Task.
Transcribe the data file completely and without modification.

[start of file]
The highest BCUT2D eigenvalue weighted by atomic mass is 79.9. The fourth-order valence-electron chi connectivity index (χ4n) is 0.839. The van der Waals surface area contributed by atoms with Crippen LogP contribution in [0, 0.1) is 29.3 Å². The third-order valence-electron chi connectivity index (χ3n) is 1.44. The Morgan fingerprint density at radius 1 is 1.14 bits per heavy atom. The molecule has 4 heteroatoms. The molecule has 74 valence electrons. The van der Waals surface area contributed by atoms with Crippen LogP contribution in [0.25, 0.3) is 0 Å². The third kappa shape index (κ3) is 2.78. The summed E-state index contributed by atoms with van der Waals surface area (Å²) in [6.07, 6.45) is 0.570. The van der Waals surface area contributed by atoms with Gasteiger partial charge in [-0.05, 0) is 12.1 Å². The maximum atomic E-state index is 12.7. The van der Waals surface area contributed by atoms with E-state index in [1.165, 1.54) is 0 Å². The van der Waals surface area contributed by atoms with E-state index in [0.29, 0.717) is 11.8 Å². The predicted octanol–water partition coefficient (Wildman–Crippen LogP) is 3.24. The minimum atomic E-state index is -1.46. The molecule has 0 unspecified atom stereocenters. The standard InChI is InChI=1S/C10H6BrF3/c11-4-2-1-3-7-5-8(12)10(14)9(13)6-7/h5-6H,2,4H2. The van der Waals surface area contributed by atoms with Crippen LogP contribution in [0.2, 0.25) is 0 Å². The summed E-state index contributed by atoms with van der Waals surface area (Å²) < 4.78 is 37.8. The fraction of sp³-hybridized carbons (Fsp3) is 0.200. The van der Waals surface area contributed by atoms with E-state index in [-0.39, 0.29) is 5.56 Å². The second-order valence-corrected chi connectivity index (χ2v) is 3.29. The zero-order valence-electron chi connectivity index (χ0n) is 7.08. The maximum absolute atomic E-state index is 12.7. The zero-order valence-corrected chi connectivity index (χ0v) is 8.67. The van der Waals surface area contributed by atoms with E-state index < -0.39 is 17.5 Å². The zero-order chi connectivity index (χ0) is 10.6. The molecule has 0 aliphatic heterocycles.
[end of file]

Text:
The highest BCUT2D eigenvalue weighted by atomic mass is 79.9. The fourth-order valence-electron chi connectivity index (χ4n) is 0.839. The van der Waals surface area contributed by atoms with Crippen LogP contribution in [0, 0.1) is 29.3 Å². The third-order valence-electron chi connectivity index (χ3n) is 1.44. The Morgan fingerprint density at radius 1 is 1.14 bits per heavy atom. The molecule has 4 heteroatoms. The molecule has 74 valence electrons. The van der Waals surface area contributed by atoms with Crippen LogP contribution in [0.25, 0.3) is 0 Å². The third kappa shape index (κ3) is 2.78. The summed E-state index contributed by atoms with van der Waals surface area (Å²) in [6.07, 6.45) is 0.570. The van der Waals surface area contributed by atoms with Gasteiger partial charge in [-0.05, 0) is 12.1 Å². The maximum atomic E-state index is 12.7. The van der Waals surface area contributed by atoms with E-state index in [1.165, 1.54) is 0 Å². The van der Waals surface area contributed by atoms with E-state index in [0.29, 0.717) is 11.8 Å². The predicted octanol–water partition coefficient (Wildman–Crippen LogP) is 3.24. The minimum atomic E-state index is -1.46. The molecule has 0 unspecified atom stereocenters. The standard InChI is InChI=1S/C10H6BrF3/c11-4-2-1-3-7-5-8(12)10(14)9(13)6-7/h5-6H,2,4H2. The van der Waals surface area contributed by atoms with Crippen LogP contribution in [0.2, 0.25) is 0 Å². The summed E-state index contributed by atoms with van der Waals surface area (Å²) < 4.78 is 37.8. The fraction of sp³-hybridized carbons (Fsp3) is 0.200. The van der Waals surface area contributed by atoms with E-state index in [-0.39, 0.29) is 5.56 Å². The second-order valence-corrected chi connectivity index (χ2v) is 3.29. The zero-order valence-electron chi connectivity index (χ0n) is 7.08. The maximum absolute atomic E-state index is 12.7. The zero-order valence-corrected chi connectivity index (χ0v) is 8.67. The van der Waals surface area contributed by atoms with E-state index < -0.39 is 17.5 Å². The zero-order chi connectivity index (χ0) is 10.6. The molecule has 0 aliphatic heterocycles.